First of all, let me put this out there… Per Wikipedia:
The term “Fifth Estate” has no fixed meaning, but is used — following a formulation that dates back to the 18th century — to describe any class or group in society other than the clergy (First Estate), the nobility (Second Estate), the commoners (Third Estate), and the press (Fourth Estate). It has been used to describe civil society (including trade unions) and the poor or the proletariat. It can also be used to describe media outlets (including the blogosphere) that see themselves in opposition to mainstream media (the official Press).
Now that we have that straight–at least for the sake of myself, since I was unable to figure out what “the fifth estate” was from the film–we can proceed.
Whether you follow the news closely or not, you are bound to have heard the term “WikiLeaks” in the last few years. My knowledge of WikiLeaks going into this film was scrappy at best. I knew that Australian Julian Assange was an odd, white-haired youngish guy who was busted for posting tens of thousands of top secret U.S. documents on his website, causing hell for the U.S. government. The classified information included many many secrets, many of them being quite damning to U.S. foreign policy. But WikiLeaks also made no bones about censoring anything, including the protected names of many involved in intelligence. Rather than a philosophy of “all or nothing”, Assange wanted to publish all the things!
Daniel (Daniel Brühl) an earnest corporate tech drone in Berlin, is swayed by the Australian’s view of the world, and quickly comes into Assange’s confidence as his right-hand man in the WikiLeaks empire. Meeting in excessively cool environs like an multi-story decaying industrial building-turned-techno club, they whip open their laptops, go into secure chat rooms, and take down the world. With every published document, however, the stakes get higher and higher, until the famous exposure of the thousands of U.S. documents exposing, among other things, U.S. atrocities in Afghanistan.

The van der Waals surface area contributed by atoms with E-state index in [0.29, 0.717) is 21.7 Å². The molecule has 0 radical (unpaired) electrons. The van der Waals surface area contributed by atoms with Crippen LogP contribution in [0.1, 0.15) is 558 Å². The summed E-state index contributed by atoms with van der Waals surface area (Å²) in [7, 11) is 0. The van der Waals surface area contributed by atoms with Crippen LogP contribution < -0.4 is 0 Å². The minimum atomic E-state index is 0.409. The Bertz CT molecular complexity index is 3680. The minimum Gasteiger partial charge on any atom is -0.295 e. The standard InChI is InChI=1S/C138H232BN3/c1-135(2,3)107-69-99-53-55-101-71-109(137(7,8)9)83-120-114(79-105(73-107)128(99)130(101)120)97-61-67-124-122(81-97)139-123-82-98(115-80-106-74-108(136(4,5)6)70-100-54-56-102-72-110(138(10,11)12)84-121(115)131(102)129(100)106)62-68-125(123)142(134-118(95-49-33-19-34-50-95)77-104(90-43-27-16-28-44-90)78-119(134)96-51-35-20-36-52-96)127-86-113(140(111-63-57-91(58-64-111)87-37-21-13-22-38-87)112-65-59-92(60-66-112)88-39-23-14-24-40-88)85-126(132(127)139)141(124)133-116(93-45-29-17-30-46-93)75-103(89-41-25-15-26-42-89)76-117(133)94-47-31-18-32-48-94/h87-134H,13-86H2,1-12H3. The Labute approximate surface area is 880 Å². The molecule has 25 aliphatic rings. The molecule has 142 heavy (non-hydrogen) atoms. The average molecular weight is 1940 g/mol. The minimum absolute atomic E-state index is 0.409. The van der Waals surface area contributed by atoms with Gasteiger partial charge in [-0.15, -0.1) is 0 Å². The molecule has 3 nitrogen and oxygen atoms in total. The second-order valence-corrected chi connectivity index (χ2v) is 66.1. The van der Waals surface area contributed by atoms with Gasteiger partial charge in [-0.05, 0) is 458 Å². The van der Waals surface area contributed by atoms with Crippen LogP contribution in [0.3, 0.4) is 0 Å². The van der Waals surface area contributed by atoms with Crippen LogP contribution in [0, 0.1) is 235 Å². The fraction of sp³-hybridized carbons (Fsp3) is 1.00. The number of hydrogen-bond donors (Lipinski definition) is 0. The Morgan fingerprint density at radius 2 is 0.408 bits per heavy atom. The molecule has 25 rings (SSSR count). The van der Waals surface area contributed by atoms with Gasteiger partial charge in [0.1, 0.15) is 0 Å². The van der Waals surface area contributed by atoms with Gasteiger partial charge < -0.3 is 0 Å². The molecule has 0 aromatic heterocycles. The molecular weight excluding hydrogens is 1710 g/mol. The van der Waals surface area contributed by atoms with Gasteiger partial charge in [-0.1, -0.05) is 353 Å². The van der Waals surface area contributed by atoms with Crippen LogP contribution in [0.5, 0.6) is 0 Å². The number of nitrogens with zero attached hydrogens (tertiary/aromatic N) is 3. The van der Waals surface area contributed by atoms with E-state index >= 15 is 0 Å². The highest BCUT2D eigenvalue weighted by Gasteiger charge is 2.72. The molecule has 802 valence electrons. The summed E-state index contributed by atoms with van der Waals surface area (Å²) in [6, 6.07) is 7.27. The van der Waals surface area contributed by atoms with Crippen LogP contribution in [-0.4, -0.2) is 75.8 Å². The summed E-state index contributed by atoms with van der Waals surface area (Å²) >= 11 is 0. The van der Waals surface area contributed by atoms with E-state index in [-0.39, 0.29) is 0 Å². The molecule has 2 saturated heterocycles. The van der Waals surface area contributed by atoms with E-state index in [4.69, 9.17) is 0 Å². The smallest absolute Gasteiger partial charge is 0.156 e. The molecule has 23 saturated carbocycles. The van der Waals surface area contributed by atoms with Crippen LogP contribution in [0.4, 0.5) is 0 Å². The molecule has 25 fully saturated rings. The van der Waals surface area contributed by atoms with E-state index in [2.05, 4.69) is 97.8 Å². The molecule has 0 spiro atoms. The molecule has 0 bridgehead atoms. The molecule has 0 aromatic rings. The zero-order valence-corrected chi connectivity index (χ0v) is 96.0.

The cast is peppered with excellent actors, including David Thewlis, Laura Linney, and Stanley Tucci, all orbiting around Assange as journalists and government officials, trying to gauge his next move. But the standout is of course Benedict Cumberbatch as Julian Assange, who, with his pale face, stringy hair, and lispy Australian accent is a goofy, egotistical train wreck that is bizarrely intriguing.
Alas, the movie circling around the Cumberbatch performance comes across like a political thriller trying to be The Social Network. With gimmicks like flashbacks to Assange’s cult childhood, a clunky romantic plot for Daniel, and the repeated image of an endless room of computer monitors, representing his faceless “army” of volunteers, the filmmakers try to add drama where the interesting story really should be enough. But, like my companion said, without all that, we’d just be looking at boys staring at computers. Instead, the film gets bogged down with these attempts at cinematic flair, making it only an adequate introduction to a story that I’m sure would make an excellent documentary.